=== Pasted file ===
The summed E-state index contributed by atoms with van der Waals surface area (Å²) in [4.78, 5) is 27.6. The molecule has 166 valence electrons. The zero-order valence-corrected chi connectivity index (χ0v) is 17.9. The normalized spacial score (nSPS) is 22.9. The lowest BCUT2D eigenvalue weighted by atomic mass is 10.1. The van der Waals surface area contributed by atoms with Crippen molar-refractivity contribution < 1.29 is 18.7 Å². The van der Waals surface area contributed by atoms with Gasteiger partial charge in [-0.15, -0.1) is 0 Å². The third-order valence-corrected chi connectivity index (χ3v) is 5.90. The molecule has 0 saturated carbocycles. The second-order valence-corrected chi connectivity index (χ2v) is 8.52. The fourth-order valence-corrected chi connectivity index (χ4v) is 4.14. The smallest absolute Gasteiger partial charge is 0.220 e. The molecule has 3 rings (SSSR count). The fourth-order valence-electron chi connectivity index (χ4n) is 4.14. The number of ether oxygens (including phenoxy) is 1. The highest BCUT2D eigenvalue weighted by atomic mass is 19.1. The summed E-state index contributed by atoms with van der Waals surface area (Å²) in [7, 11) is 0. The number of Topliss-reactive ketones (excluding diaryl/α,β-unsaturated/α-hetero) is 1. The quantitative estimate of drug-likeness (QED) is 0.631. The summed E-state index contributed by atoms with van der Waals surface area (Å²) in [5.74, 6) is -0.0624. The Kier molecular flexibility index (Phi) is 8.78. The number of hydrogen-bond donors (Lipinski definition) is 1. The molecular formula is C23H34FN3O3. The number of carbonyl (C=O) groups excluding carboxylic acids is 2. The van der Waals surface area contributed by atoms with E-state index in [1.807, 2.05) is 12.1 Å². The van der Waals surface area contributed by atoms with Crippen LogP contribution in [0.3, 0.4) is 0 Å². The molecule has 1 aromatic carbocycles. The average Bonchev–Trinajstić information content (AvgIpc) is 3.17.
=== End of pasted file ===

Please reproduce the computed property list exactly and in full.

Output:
The summed E-state index contributed by atoms with van der Waals surface area (Å²) in [4.78, 5) is 27.6. The molecule has 166 valence electrons. The zero-order valence-corrected chi connectivity index (χ0v) is 17.9. The normalized spacial score (nSPS) is 22.9. The lowest BCUT2D eigenvalue weighted by atomic mass is 10.1. The van der Waals surface area contributed by atoms with Crippen molar-refractivity contribution < 1.29 is 18.7 Å². The van der Waals surface area contributed by atoms with Gasteiger partial charge in [-0.15, -0.1) is 0 Å². The third-order valence-corrected chi connectivity index (χ3v) is 5.90. The molecule has 0 saturated carbocycles. The second-order valence-corrected chi connectivity index (χ2v) is 8.52. The fourth-order valence-corrected chi connectivity index (χ4v) is 4.14. The smallest absolute Gasteiger partial charge is 0.220 e. The molecule has 3 rings (SSSR count). The fourth-order valence-electron chi connectivity index (χ4n) is 4.14. The number of ether oxygens (including phenoxy) is 1. The highest BCUT2D eigenvalue weighted by atomic mass is 19.1. The summed E-state index contributed by atoms with van der Waals surface area (Å²) in [7, 11) is 0. The number of Topliss-reactive ketones (excluding diaryl/α,β-unsaturated/α-hetero) is 1. The quantitative estimate of drug-likeness (QED) is 0.631. The summed E-state index contributed by atoms with van der Waals surface area (Å²) in [5.74, 6) is -0.0624. The Kier molecular flexibility index (Phi) is 8.78. The number of hydrogen-bond donors (Lipinski definition) is 1. The molecular formula is C23H34FN3O3. The number of carbonyl (C=O) groups excluding carboxylic acids is 2. The van der Waals surface area contributed by atoms with E-state index in [1.807, 2.05) is 12.1 Å². The van der Waals surface area contributed by atoms with Crippen LogP contribution in [0.3, 0.4) is 0 Å². The molecule has 1 aromatic carbocycles. The average Bonchev–Trinajstić information content (AvgIpc) is 3.17.